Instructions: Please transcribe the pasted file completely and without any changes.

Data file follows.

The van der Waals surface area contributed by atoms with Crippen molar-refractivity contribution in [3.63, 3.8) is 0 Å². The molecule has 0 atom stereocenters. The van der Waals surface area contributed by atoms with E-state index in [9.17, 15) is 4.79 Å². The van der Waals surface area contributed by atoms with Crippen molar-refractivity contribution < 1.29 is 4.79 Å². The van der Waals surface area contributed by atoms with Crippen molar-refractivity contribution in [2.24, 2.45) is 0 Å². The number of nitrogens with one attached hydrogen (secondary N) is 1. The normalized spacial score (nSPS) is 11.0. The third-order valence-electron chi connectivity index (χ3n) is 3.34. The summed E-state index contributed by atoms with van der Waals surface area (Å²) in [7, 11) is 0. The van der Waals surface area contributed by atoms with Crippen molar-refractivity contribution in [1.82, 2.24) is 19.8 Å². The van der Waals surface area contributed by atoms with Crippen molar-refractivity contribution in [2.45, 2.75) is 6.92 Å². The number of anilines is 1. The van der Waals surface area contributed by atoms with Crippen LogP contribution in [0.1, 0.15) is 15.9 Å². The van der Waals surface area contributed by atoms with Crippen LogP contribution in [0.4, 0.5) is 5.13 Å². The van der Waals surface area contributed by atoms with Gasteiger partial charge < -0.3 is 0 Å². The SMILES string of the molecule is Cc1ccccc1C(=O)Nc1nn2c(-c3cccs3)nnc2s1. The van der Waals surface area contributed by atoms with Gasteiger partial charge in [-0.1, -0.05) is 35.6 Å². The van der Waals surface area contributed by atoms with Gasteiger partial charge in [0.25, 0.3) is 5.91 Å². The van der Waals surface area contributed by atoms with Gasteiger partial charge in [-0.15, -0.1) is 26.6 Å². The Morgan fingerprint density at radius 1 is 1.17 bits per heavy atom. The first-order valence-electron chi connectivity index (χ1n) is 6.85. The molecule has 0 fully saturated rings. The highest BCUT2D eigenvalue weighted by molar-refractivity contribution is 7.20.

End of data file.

The van der Waals surface area contributed by atoms with Crippen molar-refractivity contribution in [3.63, 3.8) is 0 Å². The molecule has 0 atom stereocenters. The van der Waals surface area contributed by atoms with E-state index in [9.17, 15) is 4.79 Å². The van der Waals surface area contributed by atoms with Crippen molar-refractivity contribution < 1.29 is 4.79 Å². The van der Waals surface area contributed by atoms with Crippen molar-refractivity contribution in [2.24, 2.45) is 0 Å². The number of nitrogens with one attached hydrogen (secondary N) is 1. The normalized spacial score (nSPS) is 11.0. The third-order valence-electron chi connectivity index (χ3n) is 3.34. The summed E-state index contributed by atoms with van der Waals surface area (Å²) in [7, 11) is 0. The van der Waals surface area contributed by atoms with Crippen molar-refractivity contribution in [1.82, 2.24) is 19.8 Å². The van der Waals surface area contributed by atoms with Crippen molar-refractivity contribution in [2.45, 2.75) is 6.92 Å². The number of anilines is 1. The van der Waals surface area contributed by atoms with Crippen LogP contribution in [0.1, 0.15) is 15.9 Å². The van der Waals surface area contributed by atoms with Crippen LogP contribution in [0.4, 0.5) is 5.13 Å². The van der Waals surface area contributed by atoms with Gasteiger partial charge < -0.3 is 0 Å². The SMILES string of the molecule is Cc1ccccc1C(=O)Nc1nn2c(-c3cccs3)nnc2s1. The van der Waals surface area contributed by atoms with Gasteiger partial charge in [-0.1, -0.05) is 35.6 Å². The van der Waals surface area contributed by atoms with Gasteiger partial charge in [0.25, 0.3) is 5.91 Å². The van der Waals surface area contributed by atoms with Gasteiger partial charge in [-0.15, -0.1) is 26.6 Å². The Morgan fingerprint density at radius 1 is 1.17 bits per heavy atom. The first-order valence-electron chi connectivity index (χ1n) is 6.85. The molecule has 0 fully saturated rings. The highest BCUT2D eigenvalue weighted by molar-refractivity contribution is 7.20.